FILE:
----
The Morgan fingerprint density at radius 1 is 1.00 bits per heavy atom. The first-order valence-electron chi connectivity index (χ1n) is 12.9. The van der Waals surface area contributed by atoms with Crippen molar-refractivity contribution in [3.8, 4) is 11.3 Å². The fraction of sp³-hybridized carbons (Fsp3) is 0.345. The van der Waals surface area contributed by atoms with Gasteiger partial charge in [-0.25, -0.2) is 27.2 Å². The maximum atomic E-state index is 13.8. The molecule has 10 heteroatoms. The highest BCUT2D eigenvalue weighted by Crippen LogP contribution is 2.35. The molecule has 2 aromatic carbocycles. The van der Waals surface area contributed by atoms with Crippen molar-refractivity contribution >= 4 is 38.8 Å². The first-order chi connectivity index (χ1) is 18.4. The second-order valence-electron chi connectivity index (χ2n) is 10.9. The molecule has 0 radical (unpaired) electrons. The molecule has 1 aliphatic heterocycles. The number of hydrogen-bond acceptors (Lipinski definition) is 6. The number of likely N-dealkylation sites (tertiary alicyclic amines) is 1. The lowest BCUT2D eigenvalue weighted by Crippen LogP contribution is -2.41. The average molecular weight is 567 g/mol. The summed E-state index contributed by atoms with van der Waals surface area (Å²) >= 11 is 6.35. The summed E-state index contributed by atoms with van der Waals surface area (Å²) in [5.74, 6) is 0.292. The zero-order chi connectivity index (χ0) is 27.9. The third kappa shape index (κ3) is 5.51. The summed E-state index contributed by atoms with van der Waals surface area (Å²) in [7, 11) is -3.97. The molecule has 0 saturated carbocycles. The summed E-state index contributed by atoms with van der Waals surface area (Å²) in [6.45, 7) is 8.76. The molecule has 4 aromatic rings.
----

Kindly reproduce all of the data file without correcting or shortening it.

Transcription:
The Morgan fingerprint density at radius 1 is 1.00 bits per heavy atom. The first-order valence-electron chi connectivity index (χ1n) is 12.9. The van der Waals surface area contributed by atoms with Crippen molar-refractivity contribution in [3.8, 4) is 11.3 Å². The fraction of sp³-hybridized carbons (Fsp3) is 0.345. The van der Waals surface area contributed by atoms with Gasteiger partial charge in [-0.25, -0.2) is 27.2 Å². The maximum atomic E-state index is 13.8. The molecule has 10 heteroatoms. The highest BCUT2D eigenvalue weighted by Crippen LogP contribution is 2.35. The molecule has 2 aromatic carbocycles. The van der Waals surface area contributed by atoms with Crippen molar-refractivity contribution >= 4 is 38.8 Å². The first-order chi connectivity index (χ1) is 18.4. The second-order valence-electron chi connectivity index (χ2n) is 10.9. The molecule has 0 radical (unpaired) electrons. The molecule has 1 aliphatic heterocycles. The number of hydrogen-bond acceptors (Lipinski definition) is 6. The number of likely N-dealkylation sites (tertiary alicyclic amines) is 1. The lowest BCUT2D eigenvalue weighted by Crippen LogP contribution is -2.41. The average molecular weight is 567 g/mol. The summed E-state index contributed by atoms with van der Waals surface area (Å²) >= 11 is 6.35. The summed E-state index contributed by atoms with van der Waals surface area (Å²) in [5.74, 6) is 0.292. The zero-order chi connectivity index (χ0) is 27.9. The third kappa shape index (κ3) is 5.51. The summed E-state index contributed by atoms with van der Waals surface area (Å²) in [7, 11) is -3.97. The molecule has 0 saturated carbocycles. The summed E-state index contributed by atoms with van der Waals surface area (Å²) in [6.45, 7) is 8.76. The molecule has 4 aromatic rings.